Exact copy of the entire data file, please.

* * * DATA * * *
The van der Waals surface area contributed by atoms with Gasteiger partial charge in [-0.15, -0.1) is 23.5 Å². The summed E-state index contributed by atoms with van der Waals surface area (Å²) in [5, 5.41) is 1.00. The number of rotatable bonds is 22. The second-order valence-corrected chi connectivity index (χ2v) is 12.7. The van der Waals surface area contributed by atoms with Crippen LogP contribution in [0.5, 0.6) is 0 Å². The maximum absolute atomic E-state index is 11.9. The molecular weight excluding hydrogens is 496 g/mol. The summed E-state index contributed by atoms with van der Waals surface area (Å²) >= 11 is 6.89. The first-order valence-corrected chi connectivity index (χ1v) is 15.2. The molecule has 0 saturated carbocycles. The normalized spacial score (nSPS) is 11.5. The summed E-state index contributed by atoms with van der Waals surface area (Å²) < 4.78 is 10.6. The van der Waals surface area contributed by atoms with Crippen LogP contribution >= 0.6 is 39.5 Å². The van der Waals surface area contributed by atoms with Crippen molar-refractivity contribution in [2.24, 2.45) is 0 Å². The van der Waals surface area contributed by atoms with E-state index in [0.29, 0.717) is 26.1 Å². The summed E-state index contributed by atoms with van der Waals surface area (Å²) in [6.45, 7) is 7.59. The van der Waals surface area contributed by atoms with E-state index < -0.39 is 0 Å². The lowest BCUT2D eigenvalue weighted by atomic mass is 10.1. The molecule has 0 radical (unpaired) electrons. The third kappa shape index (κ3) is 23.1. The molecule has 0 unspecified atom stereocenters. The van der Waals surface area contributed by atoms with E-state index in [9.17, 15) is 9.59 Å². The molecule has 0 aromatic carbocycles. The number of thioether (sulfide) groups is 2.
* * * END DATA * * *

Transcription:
The van der Waals surface area contributed by atoms with Gasteiger partial charge in [-0.15, -0.1) is 23.5 Å². The summed E-state index contributed by atoms with van der Waals surface area (Å²) in [5, 5.41) is 1.00. The number of rotatable bonds is 22. The second-order valence-corrected chi connectivity index (χ2v) is 12.7. The van der Waals surface area contributed by atoms with Crippen LogP contribution in [0.5, 0.6) is 0 Å². The maximum absolute atomic E-state index is 11.9. The molecular weight excluding hydrogens is 496 g/mol. The summed E-state index contributed by atoms with van der Waals surface area (Å²) >= 11 is 6.89. The first-order valence-corrected chi connectivity index (χ1v) is 15.2. The molecule has 0 saturated carbocycles. The normalized spacial score (nSPS) is 11.5. The summed E-state index contributed by atoms with van der Waals surface area (Å²) < 4.78 is 10.6. The van der Waals surface area contributed by atoms with Crippen LogP contribution >= 0.6 is 39.5 Å². The van der Waals surface area contributed by atoms with Crippen molar-refractivity contribution in [2.24, 2.45) is 0 Å². The van der Waals surface area contributed by atoms with E-state index in [0.29, 0.717) is 26.1 Å². The summed E-state index contributed by atoms with van der Waals surface area (Å²) in [6.45, 7) is 7.59. The van der Waals surface area contributed by atoms with E-state index < -0.39 is 0 Å². The lowest BCUT2D eigenvalue weighted by atomic mass is 10.1. The molecule has 0 radical (unpaired) electrons. The third kappa shape index (κ3) is 23.1. The molecule has 0 unspecified atom stereocenters. The van der Waals surface area contributed by atoms with E-state index in [9.17, 15) is 9.59 Å². The molecule has 0 aromatic carbocycles. The number of thioether (sulfide) groups is 2.